Detroit Lakes is not the kind of place to take being left out in the cold lightly.
For more than a year, the northwestern Minnesota town 45 miles east of Fargo had planned to provide 24,000 blocks of ice to St. Paul for an ice castle as part of its Super Bowl-centric Winter Carnival.
The plan was scuttled when festival organizers balked at the price tag. A scaled-back St. Paul ice castle is back on board, but the plans no longer include the crystal clear frozen offerings from Detroit Lakes.
Disappointed but undaunted, Detroit Lakers now plan to build their own modest palace on the banks of Little Detroit Lake. It will be an homage to a town that once took pride in being an ice harvesting capital.
“Detroit Lakes being Detroit Lakes, we took the gut punch, we were a little disappointed but we said, ‘You know that’s not how we roll,’ ” said Ice Harvest Committee Co-Chair Scott Walz. “When we started talking to people about harvesting ice for this palace it became abundantly clear how deep and rich the history still was in this community for harvesting. We knew we had to do something.”
Builders plan to make a structure 24 feet tall, 30 feet wide and 60 feet deep. The ice measured 18 inches thick more than a week ago, well above the 12 inches needed to operate safely.
The harvesting, the first since 1971, will begin Jan. 11 and construction will take two weeks. About 1,500 blocks will be needed.
Local artist and sculptor Hans Gilsdorf has designed the palace, which will feature changing lighting schemes, windows and a carving of the fictional “owner” of the palace. A Palatial Polar Playground nearby will feature snow and ice sculptures and an ice slide. A grand lighting is planned for Feb. 8, and the palace will be lit every evening of the city’s Polar Fest, scheduled for Feb. 8-19.
The project’s cost is being picked up by local businesses, pledges to a GoFundMe page and a state tourism grant.
Detroit Lakes’ history with ice harvesting goes back to 1897, fueled by the purity of its spring-fed waters and its proximity to a major mode of transportation. The biggest customer was the Northern Pacific Railroad, which used the ice for shipments of perishable commodities like vegetables to the West and fish to the East. In the years before refrigeration, as much as 200,000 tons of ice was harvested and 4,000 boxcars were used for shipping.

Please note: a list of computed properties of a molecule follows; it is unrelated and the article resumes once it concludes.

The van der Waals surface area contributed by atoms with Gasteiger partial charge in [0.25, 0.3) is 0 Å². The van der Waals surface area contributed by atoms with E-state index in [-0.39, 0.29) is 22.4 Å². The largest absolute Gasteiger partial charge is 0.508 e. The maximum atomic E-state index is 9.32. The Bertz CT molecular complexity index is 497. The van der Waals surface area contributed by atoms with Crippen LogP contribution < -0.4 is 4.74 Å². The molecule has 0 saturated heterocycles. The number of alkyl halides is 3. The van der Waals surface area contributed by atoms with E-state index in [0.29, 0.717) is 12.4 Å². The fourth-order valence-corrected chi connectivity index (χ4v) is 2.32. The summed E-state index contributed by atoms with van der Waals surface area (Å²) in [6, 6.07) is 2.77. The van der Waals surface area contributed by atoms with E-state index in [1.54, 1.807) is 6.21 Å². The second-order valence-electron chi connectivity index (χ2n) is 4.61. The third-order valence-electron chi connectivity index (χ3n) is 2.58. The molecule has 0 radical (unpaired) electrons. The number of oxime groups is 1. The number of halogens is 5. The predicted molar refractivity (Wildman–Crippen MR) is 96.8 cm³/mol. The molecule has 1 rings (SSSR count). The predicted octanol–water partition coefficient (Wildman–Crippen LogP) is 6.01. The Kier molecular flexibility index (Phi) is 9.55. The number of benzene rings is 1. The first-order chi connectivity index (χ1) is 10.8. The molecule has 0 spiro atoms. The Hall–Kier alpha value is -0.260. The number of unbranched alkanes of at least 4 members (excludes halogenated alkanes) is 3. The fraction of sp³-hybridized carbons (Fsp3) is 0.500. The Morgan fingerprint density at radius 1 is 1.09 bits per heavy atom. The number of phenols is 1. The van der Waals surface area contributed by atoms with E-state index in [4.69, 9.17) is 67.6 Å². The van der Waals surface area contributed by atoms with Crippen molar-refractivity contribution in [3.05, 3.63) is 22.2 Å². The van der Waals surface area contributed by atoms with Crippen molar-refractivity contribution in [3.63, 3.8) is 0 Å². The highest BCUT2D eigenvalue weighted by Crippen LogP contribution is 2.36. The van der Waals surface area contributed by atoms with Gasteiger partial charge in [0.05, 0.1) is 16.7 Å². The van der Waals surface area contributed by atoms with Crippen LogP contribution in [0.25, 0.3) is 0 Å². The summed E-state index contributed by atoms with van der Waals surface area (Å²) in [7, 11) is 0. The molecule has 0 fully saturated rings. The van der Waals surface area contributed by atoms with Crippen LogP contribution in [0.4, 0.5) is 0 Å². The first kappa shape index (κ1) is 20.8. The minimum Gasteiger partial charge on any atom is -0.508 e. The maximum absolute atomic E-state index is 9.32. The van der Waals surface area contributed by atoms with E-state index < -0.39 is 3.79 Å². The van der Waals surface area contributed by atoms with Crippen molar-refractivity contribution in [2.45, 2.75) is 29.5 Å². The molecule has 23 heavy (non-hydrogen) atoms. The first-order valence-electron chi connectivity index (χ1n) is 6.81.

By 1930 it was the second largest industry in Becker County, behind only timber and logging. At its peak, as many as 180 men were employed, many of them farmers glad for the extra winter income. Leonard Thielen, grandfather of Minnesota Vikings wide receiver Adam Thielen, was an ice harvester.
“If you fell in, there was a group ready to grab you and haul you out,” said Becky Mitchell, executive director of the Becker County Historical Society.
Some old-timers are still around and a dozen were interviewed for a book the Historical Society has produced. There will be ice harvesting displays, artifacts and interactive exhibits at the city’s Pavilion.
After St. Paul organizers salvaged their palace plans for this year, they again approached Detroit Lakes about providing the ice. By then, the logistics of shipping 240 truckloads of ice in time had become untenable. St. Paul’s ice is being harvested on Green Lake in Spicer, Minn.
But Detroit Lakes does plan to ship one truckload of its ice to be included in construction of the St. Paul palace. Organizers say it will be both a symbol of the state’s embrace of winter and a gesture just to show, you know, that there are no hard feelings.
“They still want to say they got ice from Detroit Lakes, so we told them we would fill a trailer,” organizer Walz said.